Leica M cameras don’t change very often. In fact, the basic concept has changed very little in seven decades. The first model in the series—the M3—was introduced in 1954 and helped revolutionize handheld photography. The small, Bauhaus-inspired design fitted in the palm of your hand, while the innovative, rangefinder system allowed the user to compose and focus at the same time, something that wasn’t previously possible.
Those users ended up being some of the biggest names in photography. Helen Levitt, Joel Meyerowitz, Ropert Capa, Henri Cartier-Bresson, Garry Winogrand—the list of iconic photographers that used Leicas is endless. That original formula was so good and so well-engineered and executed that it’s barely changed since. Leica Ms were designed for professionals, for those who wanted total control and precision. The M4, introduced in 1966, was described as “the think camera” in a period advert. “In the hands of a discriminating photographer, the M4 is a sophisticated ‘tool’ of endless versatility and speed,” the ad said, and it wasn’t wrong. These cameras are known to demand more from the user, still to this day lacking basic functions like auto-focus. While they were at the height of technological sophistication in the 1950s, naysayers would argue the formula is very much stuck in time.
All of which is why, at first glance, you wouldn’t know much has changed with the Leica M11. The first new iteration since the M10 in 2017, it’s got that familiar, sculptural design with its clean, architectural lines and perfect proportions. There are subtle differences to the way it looks. The function button has moved from the front to the top, the rear screen now sits flush and, more strangely, the viewfinder surround breaks the traditionally straight line of the top plate.
These are, of course, marginal changes, but that’s to be expected. Change anything too drastically and the camera would no longer be an M. This concept is also true of the way it performs. In 2012, Leica bestowed its M240 model with 1080p video, and there was uproar among hardcore fans of the German brand who believed with conviction that these should be stills-only cameras. So, for every subsequent model, video capability was removed. The M shooting experience has always been an incredibly pure, minimal one, and adding superfluous features is something that doesn’t appeal to the loyal user base. So what exactly did Leica do to improve on the tried-and-tested formula with the M11?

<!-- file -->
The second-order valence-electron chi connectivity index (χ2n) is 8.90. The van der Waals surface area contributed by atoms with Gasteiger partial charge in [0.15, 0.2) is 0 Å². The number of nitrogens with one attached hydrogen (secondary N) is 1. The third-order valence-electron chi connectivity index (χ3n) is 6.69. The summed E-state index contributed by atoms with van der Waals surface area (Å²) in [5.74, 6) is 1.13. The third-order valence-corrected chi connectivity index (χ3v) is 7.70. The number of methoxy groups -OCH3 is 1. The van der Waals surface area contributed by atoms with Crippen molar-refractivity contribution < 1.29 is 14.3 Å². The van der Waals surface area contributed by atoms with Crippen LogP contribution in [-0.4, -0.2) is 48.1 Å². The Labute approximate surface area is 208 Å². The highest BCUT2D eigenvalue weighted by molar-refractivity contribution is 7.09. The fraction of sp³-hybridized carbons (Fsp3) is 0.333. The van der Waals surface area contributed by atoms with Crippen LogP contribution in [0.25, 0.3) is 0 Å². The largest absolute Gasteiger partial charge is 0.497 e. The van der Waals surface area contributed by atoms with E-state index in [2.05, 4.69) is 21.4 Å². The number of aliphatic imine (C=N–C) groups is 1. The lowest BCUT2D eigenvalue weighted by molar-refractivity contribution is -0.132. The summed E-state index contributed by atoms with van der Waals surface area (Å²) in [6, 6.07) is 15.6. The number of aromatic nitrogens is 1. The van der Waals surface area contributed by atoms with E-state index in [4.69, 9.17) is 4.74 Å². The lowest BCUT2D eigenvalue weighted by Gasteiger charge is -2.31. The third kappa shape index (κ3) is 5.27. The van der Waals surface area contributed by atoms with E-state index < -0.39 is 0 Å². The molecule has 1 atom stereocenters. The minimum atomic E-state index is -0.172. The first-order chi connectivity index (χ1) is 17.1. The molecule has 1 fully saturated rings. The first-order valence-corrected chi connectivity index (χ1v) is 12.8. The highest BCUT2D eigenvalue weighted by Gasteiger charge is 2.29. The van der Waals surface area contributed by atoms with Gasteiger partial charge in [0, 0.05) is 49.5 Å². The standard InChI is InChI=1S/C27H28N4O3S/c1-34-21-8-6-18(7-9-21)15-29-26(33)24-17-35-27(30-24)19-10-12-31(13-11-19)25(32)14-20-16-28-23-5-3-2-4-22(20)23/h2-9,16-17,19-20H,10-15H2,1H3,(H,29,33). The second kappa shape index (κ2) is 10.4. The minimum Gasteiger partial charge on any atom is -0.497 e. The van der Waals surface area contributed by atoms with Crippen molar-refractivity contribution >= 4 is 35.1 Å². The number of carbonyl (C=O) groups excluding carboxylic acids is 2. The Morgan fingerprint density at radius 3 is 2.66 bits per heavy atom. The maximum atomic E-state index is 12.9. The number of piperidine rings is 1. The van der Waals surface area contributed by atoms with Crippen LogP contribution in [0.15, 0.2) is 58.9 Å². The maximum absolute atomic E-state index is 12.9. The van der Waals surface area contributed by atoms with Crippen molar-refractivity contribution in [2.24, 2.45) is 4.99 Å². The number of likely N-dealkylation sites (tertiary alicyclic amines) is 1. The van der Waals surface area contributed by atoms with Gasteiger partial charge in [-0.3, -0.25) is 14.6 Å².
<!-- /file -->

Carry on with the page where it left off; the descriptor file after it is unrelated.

The biggest change is the sensor. The M11 now boasts a 60.3 megapixel CMOS sensor, which can shoot in three different resolutions, all of which have their own benefits. With the newly simplified menu system, users can seamlessly switch between 18mp (best for low noise), 36mp (best dynamic range) and 60mp (finest detail). This is a seriously impressive feat for any camera, and especially so for something of this size. While noticeably slower when shooting multiple frames in a row, the camera doesn’t miss a beat when you opt for the 60mp mode, despite the mammoth 100+mb size files it has to process. Where your workflow will slow, however, is when trying to transfer them to your laptop or phone, so keep that in mind if you’re in a hurry.
In a move that will undoubtedly offend purists, Leica decided to get rid of the removable bottom plate on the M11. An original feature on the M3 in which the baseplate had to be taken off to load film, Leica kept this design on every subsequent model, including digital bodies in a nod to tradition. This time around the baseplate is fixed, with a simple switch added for easy battery and SD card removal, as well as a USB-C port for quick charging access. It’s an inspired move, making the camera far more user-friendly and easy to work with.
In fact, this might be the M11’s greatest asset. The subtle changes to its connectivity make it feel surprisingly modern. Yes, its design and basic shooting principles are rooted in the past, and for good reason. It’s a specialist tool and one that requires its user to work to get the most out of it—you can’t be bailed out by auto focus, eye tracking and image stabilization. It essentially offers the same shooting experience as an M3—you compose your scene within its illuminated framelines, line-up the rangefinder patch and press the near silent shutter. Almost everything else about the camera is entirely modern though. There’s that intuitive new menu system, which is easy to navigate through the touchscreen LCD; a new electronic shutter which works up to 1/16000 of a second; 64gb of internal memory and, perhaps most importantly, a newly developed Leica Fotos app, which combines with the included Apple Lightning cable to easily import photos to your mobile on the go.
The M11 is the most refined take on the digital rangefinder yet. It’s a precise piece of engineering and feels like it in the hands, even down to the ISO dial, which snaps down with a satisfying “ping” after you’ve selected your speed. It’s not for everyone and is difficult to justify when you consider its competitors produce their flagship cameras for a fifth of the price. But then again, the Leica M11 doesn’t really have any competitors. It’s its own thing—a mechanical watch in a world of smartphones and Fitbits. You don’t really need it, until you do.
Charlie Thomas is a writer and photographer. His work has appeared internationally through The Independent, The Times, Esquire, GQ, The Rake and Black + White Photography magazine.